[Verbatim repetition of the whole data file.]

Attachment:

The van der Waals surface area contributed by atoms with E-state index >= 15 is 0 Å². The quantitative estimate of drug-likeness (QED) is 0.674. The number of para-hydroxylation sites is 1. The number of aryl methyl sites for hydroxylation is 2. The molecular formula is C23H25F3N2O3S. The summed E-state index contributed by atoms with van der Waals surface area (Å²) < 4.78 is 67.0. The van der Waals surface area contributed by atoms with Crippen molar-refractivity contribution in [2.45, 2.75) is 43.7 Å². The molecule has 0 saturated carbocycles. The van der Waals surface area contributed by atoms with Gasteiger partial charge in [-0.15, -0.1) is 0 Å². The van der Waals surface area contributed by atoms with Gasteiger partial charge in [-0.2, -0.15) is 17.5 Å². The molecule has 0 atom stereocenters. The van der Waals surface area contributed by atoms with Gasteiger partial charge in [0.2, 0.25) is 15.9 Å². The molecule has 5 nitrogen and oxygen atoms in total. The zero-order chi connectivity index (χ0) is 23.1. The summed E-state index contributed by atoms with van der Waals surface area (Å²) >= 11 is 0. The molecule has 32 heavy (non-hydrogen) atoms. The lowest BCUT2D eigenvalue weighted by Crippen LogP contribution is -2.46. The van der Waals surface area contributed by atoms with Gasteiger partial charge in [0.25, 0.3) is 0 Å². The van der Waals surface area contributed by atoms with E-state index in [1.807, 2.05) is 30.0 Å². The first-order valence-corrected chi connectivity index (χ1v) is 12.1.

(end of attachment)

The van der Waals surface area contributed by atoms with E-state index >= 15 is 0 Å². The quantitative estimate of drug-likeness (QED) is 0.674. The number of para-hydroxylation sites is 1. The number of aryl methyl sites for hydroxylation is 2. The molecular formula is C23H25F3N2O3S. The summed E-state index contributed by atoms with van der Waals surface area (Å²) < 4.78 is 67.0. The van der Waals surface area contributed by atoms with Crippen molar-refractivity contribution in [2.45, 2.75) is 43.7 Å². The molecule has 0 saturated carbocycles. The van der Waals surface area contributed by atoms with Gasteiger partial charge in [-0.15, -0.1) is 0 Å². The van der Waals surface area contributed by atoms with Gasteiger partial charge in [-0.2, -0.15) is 17.5 Å². The molecule has 0 atom stereocenters. The van der Waals surface area contributed by atoms with Gasteiger partial charge in [0.2, 0.25) is 15.9 Å². The molecule has 5 nitrogen and oxygen atoms in total. The zero-order chi connectivity index (χ0) is 23.1. The summed E-state index contributed by atoms with van der Waals surface area (Å²) >= 11 is 0. The molecule has 32 heavy (non-hydrogen) atoms. The lowest BCUT2D eigenvalue weighted by Crippen LogP contribution is -2.46. The van der Waals surface area contributed by atoms with Gasteiger partial charge in [0.25, 0.3) is 0 Å². The van der Waals surface area contributed by atoms with E-state index in [1.807, 2.05) is 30.0 Å². The first-order valence-corrected chi connectivity index (χ1v) is 12.1.